Additionally, feces provides an excellent breeding place for flies, according to Dunbar (1986) “a single dog fecal deposit” provides for the proliferation of up to 588 flies! (Yuk) These mature flies then spread not only the toxocara larvae but also other infectious disease. These flies find their way into our homes, carrying these infectious agents. The best prevention is clean up fecal matter before flies have the opportunity to lay eggs. For owners, this is easily done using plastic bags, tying them up and disposing of them. When considering a boarding facility, you should ask how this material is being processed. You want to ask, because you don’t want to expose your pet to unnecessary illness or disease.

Lastly, this a responsible dog owner’s duty, not only does ignoring this responsibility cause potential public health problems, it does not promote good pet management and consideration of neighbors!

Health and Vaccination Requirements

All dogs and cats should be healthy and free of disease contagious to other animals. Pet owners who have pets with medical problems and currently being treated and stable should advise the kennel owner or staff prior to boarding to ensure the kennel staff could accommodate your pets’ needs.

Many products are available for treating fleas, ticks or other external or internal parasite, your pet should be treated prior to any scheduled boarding. Some kennels will treat dogs or cats if any external parasites are noticed and charge you for the treatment.

Some kennels may require health certificates or proof of vaccinations from your veterinarian. Because some veterinarians do not routinely vaccinate every year for DHLPP (distemper, hepatitis, leptospirosis, parainfluenza and parvovirus), your dog may not have all the vaccinations a kennel or boarding facility may require. It’s best to ask what an individual kennels policy is concerning vaccinations because “there is no generally accepted rule regarding vaccinations in dogs.”

FYI – Information concerning vaccination protocols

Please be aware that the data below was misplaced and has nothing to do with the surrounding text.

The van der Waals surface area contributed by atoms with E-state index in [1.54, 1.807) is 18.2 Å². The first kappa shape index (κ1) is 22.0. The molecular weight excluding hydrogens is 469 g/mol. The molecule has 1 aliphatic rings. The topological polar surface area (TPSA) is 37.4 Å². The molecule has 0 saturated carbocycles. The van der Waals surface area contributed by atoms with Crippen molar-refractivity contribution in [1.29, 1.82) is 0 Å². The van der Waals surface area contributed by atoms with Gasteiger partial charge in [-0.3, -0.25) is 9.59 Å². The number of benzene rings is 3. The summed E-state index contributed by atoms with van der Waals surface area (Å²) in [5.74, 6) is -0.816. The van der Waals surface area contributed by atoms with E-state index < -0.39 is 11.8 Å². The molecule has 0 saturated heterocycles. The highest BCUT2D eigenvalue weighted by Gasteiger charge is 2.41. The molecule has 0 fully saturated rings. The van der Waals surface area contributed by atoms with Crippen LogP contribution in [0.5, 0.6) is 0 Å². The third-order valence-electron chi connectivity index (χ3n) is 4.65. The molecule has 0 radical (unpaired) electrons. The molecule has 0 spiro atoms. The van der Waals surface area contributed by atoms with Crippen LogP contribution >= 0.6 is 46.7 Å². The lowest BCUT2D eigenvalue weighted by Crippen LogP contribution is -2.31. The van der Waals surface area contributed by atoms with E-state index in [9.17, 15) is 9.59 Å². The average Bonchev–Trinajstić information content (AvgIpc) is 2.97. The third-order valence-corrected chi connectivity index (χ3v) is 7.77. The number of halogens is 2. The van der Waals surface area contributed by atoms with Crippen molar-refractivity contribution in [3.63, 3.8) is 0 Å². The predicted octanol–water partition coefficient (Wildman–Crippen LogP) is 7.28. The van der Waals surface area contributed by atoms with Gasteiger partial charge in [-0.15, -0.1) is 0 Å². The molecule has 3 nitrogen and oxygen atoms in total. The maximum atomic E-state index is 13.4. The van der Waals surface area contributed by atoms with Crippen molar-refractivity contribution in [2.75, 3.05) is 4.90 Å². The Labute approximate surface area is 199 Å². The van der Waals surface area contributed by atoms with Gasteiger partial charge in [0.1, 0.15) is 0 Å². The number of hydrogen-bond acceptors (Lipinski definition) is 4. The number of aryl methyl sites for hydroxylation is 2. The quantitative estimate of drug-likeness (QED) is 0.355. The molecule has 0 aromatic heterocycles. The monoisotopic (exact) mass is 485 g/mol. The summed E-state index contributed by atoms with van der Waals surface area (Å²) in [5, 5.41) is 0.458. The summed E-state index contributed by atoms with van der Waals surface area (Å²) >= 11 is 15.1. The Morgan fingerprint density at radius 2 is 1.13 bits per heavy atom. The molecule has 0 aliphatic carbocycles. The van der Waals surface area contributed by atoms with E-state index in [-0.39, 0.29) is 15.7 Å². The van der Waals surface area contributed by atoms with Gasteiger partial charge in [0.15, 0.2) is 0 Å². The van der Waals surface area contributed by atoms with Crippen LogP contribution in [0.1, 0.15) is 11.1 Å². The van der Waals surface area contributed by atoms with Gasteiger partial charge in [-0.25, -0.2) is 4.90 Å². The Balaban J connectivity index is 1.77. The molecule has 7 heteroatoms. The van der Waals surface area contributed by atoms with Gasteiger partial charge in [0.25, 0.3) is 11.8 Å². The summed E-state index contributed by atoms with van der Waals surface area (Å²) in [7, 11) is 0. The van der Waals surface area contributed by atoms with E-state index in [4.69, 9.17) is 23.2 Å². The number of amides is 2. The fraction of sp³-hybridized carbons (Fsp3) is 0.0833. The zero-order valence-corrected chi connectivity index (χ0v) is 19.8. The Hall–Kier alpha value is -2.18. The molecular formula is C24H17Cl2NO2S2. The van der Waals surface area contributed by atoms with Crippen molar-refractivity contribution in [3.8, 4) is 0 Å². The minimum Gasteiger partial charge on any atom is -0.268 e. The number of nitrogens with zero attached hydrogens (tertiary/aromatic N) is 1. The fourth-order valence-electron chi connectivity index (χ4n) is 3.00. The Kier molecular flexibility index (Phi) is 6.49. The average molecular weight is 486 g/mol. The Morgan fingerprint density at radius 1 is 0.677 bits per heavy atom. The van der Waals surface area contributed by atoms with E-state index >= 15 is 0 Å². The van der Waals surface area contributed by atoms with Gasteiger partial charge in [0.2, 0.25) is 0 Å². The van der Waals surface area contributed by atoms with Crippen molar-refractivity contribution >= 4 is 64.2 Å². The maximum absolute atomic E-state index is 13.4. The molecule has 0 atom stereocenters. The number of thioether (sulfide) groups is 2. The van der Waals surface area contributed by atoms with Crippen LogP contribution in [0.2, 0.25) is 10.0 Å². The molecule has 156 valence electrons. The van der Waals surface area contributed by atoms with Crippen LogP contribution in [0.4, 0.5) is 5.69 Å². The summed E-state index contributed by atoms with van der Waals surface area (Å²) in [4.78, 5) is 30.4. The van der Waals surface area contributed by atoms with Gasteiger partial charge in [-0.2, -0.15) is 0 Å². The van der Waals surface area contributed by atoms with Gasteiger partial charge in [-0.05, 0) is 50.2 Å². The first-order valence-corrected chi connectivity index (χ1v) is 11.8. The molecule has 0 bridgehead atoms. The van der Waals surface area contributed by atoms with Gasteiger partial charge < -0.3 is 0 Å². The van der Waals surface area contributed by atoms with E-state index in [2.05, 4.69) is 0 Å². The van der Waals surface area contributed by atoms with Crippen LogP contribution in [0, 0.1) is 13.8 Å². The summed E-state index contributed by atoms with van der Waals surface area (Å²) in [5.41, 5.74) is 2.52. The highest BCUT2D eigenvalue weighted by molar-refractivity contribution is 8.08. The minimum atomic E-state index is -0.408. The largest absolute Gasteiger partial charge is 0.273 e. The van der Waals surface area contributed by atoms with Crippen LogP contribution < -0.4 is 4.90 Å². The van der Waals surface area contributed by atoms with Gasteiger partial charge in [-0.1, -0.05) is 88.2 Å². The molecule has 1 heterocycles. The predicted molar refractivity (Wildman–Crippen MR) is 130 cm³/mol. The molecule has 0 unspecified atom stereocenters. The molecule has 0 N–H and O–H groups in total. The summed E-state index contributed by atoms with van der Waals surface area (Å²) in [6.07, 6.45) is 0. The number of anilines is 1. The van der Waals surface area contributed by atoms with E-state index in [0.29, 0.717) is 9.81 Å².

Among the veterinary community there is developing a “diversity of opinion” concerning which vaccines should be administered, frequency and safety of administering vaccines as well as their protective value.

The veterinary community attempting to individualize immunization programs has divided vaccine protocols into Core and Non-Core groups. Core vaccines are recommended for all dogs, Non-Core are recommended for dogs at risk, due to lifestyle, or exposure to infectious disease. Core vaccines are determined by infectious ability and transference to other dogs and humans.

Due to vaccine safety risks, this debate is of concern, the benefits of vaccination are well recognized, there are reports of “injection-site tumors in cats, vaccine associated autoimmune disease in dogs” and vaccine reactions occurring after booster administration.  This causes concern whether or not vaccines should be administered to all dogs and if annual booster administration is necessary for continued protection.

Recent publications suggest current vaccination schedules do not address effectiveness of vaccines protective immunity, saying, “depending on the infectious agent… protective immune response may persist for years” after vaccination questioning the continuance of boosters.  However, no published data substantiates any “uniform standard” concerning the duration of any vaccine-induced immunity with the exception of rabies.